Sophisticated limousine selfie,
in the morning as we headed to the airport.

It was all business in Montreal...

Wednesday, October 1, 2014

GRS: One Week Post Op

Today marks one week since I had my GRS surgery here in Montreal.  When I left off in my last post I had just arrived here at L'asciepiade, the recovery house right next door to the hospital.  A lot has happened in these last 5 days of recovery and I will have to catch you up on the all the details in upcoming posts.  Things move at a seemingly fast past here, as the staff moves us through the recovery process and gets us ready to go home.  I will be leaving L'asciepiade tomorrow at 9:50 AM for our 12:55 PM flight for Raleigh/Durham.  Actual arrival at my house should be 9-10PM tomorrow night.

The biggest events here at L'asciepiade were removal of the sewn in bandaging around my vagina, removal of the "mold" or stent which was placed in my vagina during surgery to hold it open for a few days during the initial healing of the wound, and removal of the catheter which was used to drain my bladder.

Sunday was he day the gauge bandage was removed from my vagina.  This was first of three removals and each brought a new level of relief.  With the gauze bandaging coming off, Sunday was the first day that I got to see my vagina.  Seeing myself there for the first time brought a smile and a nice sense of relief.  Even though it was still a fresh surgery sight, it didn't look as bad as I expected it might, and to me it is truly beautiful.  Because I'd been having phantom itching and feelings under the gauze, there was also a relief that the surgery had indeed brought big changes.

The stent was removed Monday, which brought Great relief.  That was also the day of my first dilation.  When my stent was first removed there was bleeding and the nurse had to quickly insert the number 3 dilator for a few minutes to stop the flow of fresh blood.  This was a bit of a scary moment, as she told me that if the first attempt to stop bleeding with the dilator didn't work she would try one more time, then I would have to return to the hospital if it continued.  I've gotten through surgery and the first week of recovery with no complications, but this was sort of a close call.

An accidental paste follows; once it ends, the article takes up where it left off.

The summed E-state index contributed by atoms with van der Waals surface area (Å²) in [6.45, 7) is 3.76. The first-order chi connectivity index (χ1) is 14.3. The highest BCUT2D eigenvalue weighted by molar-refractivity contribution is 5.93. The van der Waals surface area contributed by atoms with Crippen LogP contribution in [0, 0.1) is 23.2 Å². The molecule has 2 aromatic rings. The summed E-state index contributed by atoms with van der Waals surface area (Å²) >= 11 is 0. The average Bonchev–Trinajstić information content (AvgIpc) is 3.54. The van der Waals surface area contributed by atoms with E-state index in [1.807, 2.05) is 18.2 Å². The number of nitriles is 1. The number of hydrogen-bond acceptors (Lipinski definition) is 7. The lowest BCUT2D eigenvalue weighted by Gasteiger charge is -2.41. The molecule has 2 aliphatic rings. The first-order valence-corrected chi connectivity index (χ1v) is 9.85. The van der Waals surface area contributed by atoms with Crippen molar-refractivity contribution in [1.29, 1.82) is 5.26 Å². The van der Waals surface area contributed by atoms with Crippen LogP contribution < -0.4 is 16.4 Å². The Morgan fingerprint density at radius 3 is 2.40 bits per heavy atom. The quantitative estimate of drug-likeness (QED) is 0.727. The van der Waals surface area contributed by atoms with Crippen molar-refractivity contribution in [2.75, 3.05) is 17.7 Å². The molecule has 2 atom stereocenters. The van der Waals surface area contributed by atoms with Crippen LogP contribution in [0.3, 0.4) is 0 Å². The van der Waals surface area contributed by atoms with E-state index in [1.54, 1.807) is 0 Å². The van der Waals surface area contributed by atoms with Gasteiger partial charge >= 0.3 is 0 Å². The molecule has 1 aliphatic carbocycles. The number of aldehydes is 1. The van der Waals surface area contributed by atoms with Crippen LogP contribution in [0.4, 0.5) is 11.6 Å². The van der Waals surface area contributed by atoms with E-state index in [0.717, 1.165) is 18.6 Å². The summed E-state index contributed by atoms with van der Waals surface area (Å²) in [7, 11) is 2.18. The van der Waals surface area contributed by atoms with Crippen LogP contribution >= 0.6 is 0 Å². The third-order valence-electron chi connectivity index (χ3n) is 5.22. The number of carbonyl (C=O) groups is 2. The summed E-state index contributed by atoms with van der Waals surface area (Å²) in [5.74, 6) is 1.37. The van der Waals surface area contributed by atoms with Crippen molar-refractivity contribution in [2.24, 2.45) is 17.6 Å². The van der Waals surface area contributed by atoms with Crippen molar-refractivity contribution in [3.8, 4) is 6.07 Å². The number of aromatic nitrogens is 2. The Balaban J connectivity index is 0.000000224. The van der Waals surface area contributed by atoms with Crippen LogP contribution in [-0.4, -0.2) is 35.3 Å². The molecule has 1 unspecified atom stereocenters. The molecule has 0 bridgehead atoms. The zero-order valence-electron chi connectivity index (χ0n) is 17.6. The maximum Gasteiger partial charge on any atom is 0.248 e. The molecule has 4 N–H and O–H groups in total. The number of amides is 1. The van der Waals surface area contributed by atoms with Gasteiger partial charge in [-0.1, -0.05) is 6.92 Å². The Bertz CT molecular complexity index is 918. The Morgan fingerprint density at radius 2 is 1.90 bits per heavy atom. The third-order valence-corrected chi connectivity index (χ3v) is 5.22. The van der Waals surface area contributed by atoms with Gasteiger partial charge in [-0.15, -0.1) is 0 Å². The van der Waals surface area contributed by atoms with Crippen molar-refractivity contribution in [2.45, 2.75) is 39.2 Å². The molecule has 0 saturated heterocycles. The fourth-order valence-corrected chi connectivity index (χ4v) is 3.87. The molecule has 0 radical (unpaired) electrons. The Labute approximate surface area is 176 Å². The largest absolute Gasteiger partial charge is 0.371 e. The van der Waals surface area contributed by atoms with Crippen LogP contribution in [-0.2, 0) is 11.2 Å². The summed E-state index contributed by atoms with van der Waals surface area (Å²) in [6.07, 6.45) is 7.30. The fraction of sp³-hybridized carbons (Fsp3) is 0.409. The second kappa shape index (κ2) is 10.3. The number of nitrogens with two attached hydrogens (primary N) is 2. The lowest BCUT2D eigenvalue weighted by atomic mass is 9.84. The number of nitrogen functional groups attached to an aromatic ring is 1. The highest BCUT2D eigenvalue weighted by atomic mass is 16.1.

Yesterday the catheter came out, which also brought great relief and gave me the first opportunity to urinate with my new vagina.  With all the swelling and being so soon after surgery, urination is far different than it will be or what most people are used to.  The function now is more like a sprinkler head and it is a little messy to say the least. 

The nurse wants to measure the first urination, so we are given a bowl that fits within the toilet to collect urine.  If the first urination is not 200cc, they begin giving you medication to make you urinate more easily and if the function does not soon return, the catheter can be reinserted.  She also told me if there was too much blood clotting around the catheter I'd have to leave it in for a week and have it removed back home.  Neither of these were positive scenarios, so I was more than relieved to get the catheter out and produce more than 200cc urine.  We also had to track all liquids consumed and all urination amounts throughout the day yesterday. 

Having gotten all of the "foreign equipment" off of and out of my body over the last few days, I am beginning to feel somewhat normal.  There is still swelling, blood clots (more like scabs of old blood from the surgery) and fresh sutures to deal with but at least I am now all me, albeit with a Lot of healing left to go. 

Blood has been a constant presence.  I am not really crazy about blood, or the sight of my own blood.  My red nemesis is everywhere all the time and it's something I have just had to deal with and get used to.  As of today, there seems to be a slightly less bloody situation, but only one week from such a major surgery and rapidly returning to somewhat normal activity, I am going to be dealing with some degree of blood for a good while longer.  At least most of the blood is "old blood" or blood from the surgery that is coming back out and not new fresh, red blood.  Lots of fresh blood is a problem that could result in me going to an emergency room or a doctor when I get back home.

I really look forward to writing about All the details of this experience when I get back home.  It's been an ordeal to say the least, and I have stayed busy with self care tasks most of the time.  Each day has brought enough relief and progress to keep the overall mood pleasant.  In fact i find myself smiling a lot of the time, with many giddy moments, especially now that the pain level is down and my body is free of foreign objects. 

My spirits have been high the entire time, buoyed by the excitement of finally starting this new part of my life.  I'm finally getting a chance to be myself, fully, and I've never felt better about anything in my life...

Visting with Mama here yesterday at L'asciepiade.  She's very ready to go home and now I feel I am too.  I look forward to telling you All about this journey in Montreal and the one I am now embarking on, the rest of my life...:)